Iya Valley (祖谷渓) is a remote, picturesque valley hidden in the mountains of Tokushima (徳島). While it is renowned for its beauty, it is hard to access, especially for foreigners who can’t drive. Even for those who can, the drive through the narrow, winding mountain roads can be intimidating as it involves a fair amount of care and reversing to allow cars to pass. However, with the Iya Bonnet Bus, the valley becomes far more accessible!
The Bonnet Bus will pick you up from Awa-Ikeda Station (阿波池田駅), which is 71 minutes and 2,820 yen from Tokushima, 57 to 71 minutes and 3,120 yen from Takamatsu (高松), or 67 minutes and 3,340 yen from Kochi (高知). Slower and cheaper local trains are also available.
While the bus’s 7,500-yen price may seem steep at first, 2,000 yen of that goes towards ticket costs and a big lunch is included. With that in mind, it is a great deal and it is certainly cheaper than hiring a taxi or renting your own car. The tour runs from 10:45 AM until 4:15 PM or so, and it offers a great introduction to the main sightseeing spots of the area.
Here were our stops during our ride on the Bonnet Bus:
After a 45-minute scenic drive, you make your first stop at the appropriately named the “Peeing Boy Statue,” located on a high precipice along the winding mountain road. This spot is considered one of the most dangerous points in the area, so to demonstrate their bravery, people used to urinate off the side of the cliff. While this may seem like a strange act to commemorate, the statue does make for a striking picture against the lush green mountains. The statue is rather small, but the area offers beautiful views and makes for a great introduction to their valley.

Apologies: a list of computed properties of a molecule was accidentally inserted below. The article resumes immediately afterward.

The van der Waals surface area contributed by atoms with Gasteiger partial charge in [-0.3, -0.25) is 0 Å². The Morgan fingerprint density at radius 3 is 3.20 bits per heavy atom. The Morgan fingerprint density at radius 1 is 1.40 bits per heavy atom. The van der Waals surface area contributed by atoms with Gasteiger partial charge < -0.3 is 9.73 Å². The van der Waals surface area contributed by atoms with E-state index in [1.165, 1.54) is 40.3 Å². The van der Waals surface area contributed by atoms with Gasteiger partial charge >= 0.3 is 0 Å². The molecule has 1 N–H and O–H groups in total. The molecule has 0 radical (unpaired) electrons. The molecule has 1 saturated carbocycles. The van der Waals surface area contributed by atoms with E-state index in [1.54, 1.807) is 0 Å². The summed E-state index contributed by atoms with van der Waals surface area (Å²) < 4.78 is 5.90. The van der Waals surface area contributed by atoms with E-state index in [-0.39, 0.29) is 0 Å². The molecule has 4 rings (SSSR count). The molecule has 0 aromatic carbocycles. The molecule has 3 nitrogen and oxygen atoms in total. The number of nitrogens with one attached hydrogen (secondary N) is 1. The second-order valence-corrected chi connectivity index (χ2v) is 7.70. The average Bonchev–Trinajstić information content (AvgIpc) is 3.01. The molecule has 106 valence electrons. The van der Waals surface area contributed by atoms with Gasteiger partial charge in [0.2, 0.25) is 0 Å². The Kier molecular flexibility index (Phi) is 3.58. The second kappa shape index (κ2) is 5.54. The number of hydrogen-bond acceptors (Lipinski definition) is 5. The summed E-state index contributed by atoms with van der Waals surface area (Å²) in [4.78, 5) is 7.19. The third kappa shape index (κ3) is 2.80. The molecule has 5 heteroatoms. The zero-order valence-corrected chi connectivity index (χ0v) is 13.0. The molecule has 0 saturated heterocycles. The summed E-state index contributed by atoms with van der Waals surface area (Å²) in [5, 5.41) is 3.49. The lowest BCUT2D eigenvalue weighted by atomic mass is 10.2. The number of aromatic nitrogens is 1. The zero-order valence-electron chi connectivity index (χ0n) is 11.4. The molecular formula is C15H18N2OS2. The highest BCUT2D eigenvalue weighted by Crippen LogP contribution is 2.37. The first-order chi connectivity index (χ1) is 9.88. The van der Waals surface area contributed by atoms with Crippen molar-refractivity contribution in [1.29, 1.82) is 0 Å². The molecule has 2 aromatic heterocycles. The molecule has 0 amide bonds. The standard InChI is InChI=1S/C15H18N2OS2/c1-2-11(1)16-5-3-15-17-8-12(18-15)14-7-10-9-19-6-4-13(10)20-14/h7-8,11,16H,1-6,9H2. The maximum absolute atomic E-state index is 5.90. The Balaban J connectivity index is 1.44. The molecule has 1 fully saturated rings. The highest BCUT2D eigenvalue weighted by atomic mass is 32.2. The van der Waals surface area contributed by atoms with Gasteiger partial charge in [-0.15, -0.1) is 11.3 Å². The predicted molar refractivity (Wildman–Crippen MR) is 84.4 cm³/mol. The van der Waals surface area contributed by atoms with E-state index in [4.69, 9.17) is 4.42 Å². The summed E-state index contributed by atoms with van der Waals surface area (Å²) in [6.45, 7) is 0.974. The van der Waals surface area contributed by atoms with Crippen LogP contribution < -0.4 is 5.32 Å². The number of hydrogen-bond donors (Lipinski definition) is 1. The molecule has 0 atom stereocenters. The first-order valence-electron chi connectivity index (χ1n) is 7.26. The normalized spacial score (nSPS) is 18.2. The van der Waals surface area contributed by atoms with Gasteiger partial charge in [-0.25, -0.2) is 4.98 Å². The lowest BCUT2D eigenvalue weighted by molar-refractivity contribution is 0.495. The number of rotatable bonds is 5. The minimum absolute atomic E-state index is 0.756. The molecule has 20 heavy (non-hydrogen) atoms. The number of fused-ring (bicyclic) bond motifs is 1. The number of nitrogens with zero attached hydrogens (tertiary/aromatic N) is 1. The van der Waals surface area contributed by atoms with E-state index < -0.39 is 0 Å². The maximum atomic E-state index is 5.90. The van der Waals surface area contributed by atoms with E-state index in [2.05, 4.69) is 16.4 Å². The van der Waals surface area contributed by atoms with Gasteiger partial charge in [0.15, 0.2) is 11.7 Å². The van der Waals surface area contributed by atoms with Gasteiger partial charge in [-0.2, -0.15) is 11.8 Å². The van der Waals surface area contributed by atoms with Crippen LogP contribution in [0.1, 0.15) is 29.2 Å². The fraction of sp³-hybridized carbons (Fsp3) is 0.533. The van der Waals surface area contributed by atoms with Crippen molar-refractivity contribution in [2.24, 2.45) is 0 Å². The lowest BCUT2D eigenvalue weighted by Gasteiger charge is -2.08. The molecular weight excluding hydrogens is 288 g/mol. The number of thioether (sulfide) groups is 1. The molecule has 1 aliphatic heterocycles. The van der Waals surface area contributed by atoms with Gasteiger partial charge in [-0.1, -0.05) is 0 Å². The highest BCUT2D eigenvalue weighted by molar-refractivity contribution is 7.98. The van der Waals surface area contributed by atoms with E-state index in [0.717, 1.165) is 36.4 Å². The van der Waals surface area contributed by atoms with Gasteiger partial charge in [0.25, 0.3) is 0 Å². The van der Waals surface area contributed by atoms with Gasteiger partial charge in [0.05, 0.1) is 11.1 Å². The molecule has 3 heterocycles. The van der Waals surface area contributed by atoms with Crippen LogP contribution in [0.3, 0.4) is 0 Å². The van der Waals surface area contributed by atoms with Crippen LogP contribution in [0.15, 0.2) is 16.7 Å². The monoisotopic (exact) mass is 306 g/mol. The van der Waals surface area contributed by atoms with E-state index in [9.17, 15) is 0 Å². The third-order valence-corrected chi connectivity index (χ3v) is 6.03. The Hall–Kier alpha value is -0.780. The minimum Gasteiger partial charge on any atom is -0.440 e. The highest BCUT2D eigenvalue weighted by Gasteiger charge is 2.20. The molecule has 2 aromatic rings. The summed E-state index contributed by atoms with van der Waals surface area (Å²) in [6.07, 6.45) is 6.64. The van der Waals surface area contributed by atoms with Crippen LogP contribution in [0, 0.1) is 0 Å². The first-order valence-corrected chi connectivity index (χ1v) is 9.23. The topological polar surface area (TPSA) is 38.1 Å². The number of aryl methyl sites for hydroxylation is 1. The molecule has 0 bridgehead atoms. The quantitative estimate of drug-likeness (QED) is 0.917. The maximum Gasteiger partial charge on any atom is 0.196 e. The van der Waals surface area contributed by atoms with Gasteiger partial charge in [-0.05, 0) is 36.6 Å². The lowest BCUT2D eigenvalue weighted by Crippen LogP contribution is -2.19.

We also stopped briefly by the Hi no Ji Valley. The river surrounding the mountain resembles the hiragana character, “hi (ひ),” hence the name. Unfortunately, we did not get off the bus, but we did get a decent view of the valley.
The next stop was lunch. I had imagined a small bowl of noodles and a piece of fish, but I was pleasantly surprised to see that instead, we were treated to a full elegant, traditional Japanese meal at a local hotel.
Here we could try local specialties like grilled ayu or sweetfish, as well as Iya soba made from locally grown buckwheat. Of course, that was not all – there was rice, nabe, konnyaku, fruit, and other things. Green tea, oolong tea, and beer were also included. The lunch break was rather long so if you finish early, you can enjoy the views from outside the hotel or browse the small gift shop.
The next stop was arguably the main attraction: the kazurabashi or vine bridge. This bridge used to be the only way to cross the 45-meter long canyon, and vines were used so the bridge could be easily cut to block off pursuers.
At first glance, the bridge can seem rather intimidating, especially for those who don’t like heights. The narrow slats are spaced a little far apart, forcing you to look down as you cross, and the bridge does sway as you cross. However, even though my heart was racing, it is perfectly safe. The bridge is now reinforced with steel and is replaced every three years for safety. The gaps may seem scary, but they are not wide enough to fall through.